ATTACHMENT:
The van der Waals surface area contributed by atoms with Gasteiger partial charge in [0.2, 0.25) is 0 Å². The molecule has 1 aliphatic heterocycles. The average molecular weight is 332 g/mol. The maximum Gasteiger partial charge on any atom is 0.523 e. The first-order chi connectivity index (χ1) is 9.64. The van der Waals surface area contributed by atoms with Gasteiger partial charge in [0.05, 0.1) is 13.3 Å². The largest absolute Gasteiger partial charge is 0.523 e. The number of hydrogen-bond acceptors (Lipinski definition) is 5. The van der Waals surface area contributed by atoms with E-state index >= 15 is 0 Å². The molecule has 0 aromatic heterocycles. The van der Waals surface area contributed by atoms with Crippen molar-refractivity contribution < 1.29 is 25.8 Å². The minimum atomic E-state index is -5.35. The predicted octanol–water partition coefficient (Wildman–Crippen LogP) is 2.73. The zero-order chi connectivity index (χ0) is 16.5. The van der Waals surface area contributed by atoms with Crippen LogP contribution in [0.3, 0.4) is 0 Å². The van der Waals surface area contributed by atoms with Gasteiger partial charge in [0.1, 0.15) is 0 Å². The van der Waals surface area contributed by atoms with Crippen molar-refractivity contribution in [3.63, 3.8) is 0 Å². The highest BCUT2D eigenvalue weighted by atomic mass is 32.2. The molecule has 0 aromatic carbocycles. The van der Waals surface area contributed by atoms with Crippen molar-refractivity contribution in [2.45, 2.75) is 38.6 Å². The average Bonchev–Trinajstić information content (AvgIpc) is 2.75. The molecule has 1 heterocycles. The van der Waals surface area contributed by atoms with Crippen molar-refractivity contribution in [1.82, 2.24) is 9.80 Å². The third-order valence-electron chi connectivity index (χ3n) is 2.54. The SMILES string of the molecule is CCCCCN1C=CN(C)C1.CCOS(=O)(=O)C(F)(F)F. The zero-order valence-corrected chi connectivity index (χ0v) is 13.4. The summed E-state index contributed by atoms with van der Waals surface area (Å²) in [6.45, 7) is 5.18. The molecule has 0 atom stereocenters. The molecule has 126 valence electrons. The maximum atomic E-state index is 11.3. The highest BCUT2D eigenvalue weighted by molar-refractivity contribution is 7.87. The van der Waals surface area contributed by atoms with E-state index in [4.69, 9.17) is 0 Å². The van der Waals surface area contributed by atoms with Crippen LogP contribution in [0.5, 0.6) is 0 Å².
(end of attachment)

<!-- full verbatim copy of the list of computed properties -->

The van der Waals surface area contributed by atoms with Gasteiger partial charge in [0.2, 0.25) is 0 Å². The molecule has 1 aliphatic heterocycles. The average molecular weight is 332 g/mol. The maximum Gasteiger partial charge on any atom is 0.523 e. The first-order chi connectivity index (χ1) is 9.64. The van der Waals surface area contributed by atoms with Gasteiger partial charge in [0.05, 0.1) is 13.3 Å². The largest absolute Gasteiger partial charge is 0.523 e. The number of hydrogen-bond acceptors (Lipinski definition) is 5. The van der Waals surface area contributed by atoms with E-state index >= 15 is 0 Å². The molecule has 0 aromatic heterocycles. The van der Waals surface area contributed by atoms with Crippen molar-refractivity contribution < 1.29 is 25.8 Å². The minimum atomic E-state index is -5.35. The predicted octanol–water partition coefficient (Wildman–Crippen LogP) is 2.73. The zero-order chi connectivity index (χ0) is 16.5. The van der Waals surface area contributed by atoms with Crippen LogP contribution in [0.3, 0.4) is 0 Å². The van der Waals surface area contributed by atoms with Gasteiger partial charge in [0.1, 0.15) is 0 Å². The van der Waals surface area contributed by atoms with Crippen molar-refractivity contribution in [3.63, 3.8) is 0 Å². The highest BCUT2D eigenvalue weighted by atomic mass is 32.2. The molecule has 0 aromatic carbocycles. The van der Waals surface area contributed by atoms with Crippen molar-refractivity contribution in [2.45, 2.75) is 38.6 Å². The average Bonchev–Trinajstić information content (AvgIpc) is 2.75. The molecule has 1 heterocycles. The van der Waals surface area contributed by atoms with Crippen molar-refractivity contribution in [1.82, 2.24) is 9.80 Å². The third-order valence-electron chi connectivity index (χ3n) is 2.54. The SMILES string of the molecule is CCCCCN1C=CN(C)C1.CCOS(=O)(=O)C(F)(F)F. The zero-order valence-corrected chi connectivity index (χ0v) is 13.4. The summed E-state index contributed by atoms with van der Waals surface area (Å²) in [6.45, 7) is 5.18. The molecule has 0 atom stereocenters. The molecule has 126 valence electrons. The maximum atomic E-state index is 11.3. The highest BCUT2D eigenvalue weighted by molar-refractivity contribution is 7.87. The van der Waals surface area contributed by atoms with E-state index in [4.69, 9.17) is 0 Å². The van der Waals surface area contributed by atoms with Crippen LogP contribution in [0.5, 0.6) is 0 Å².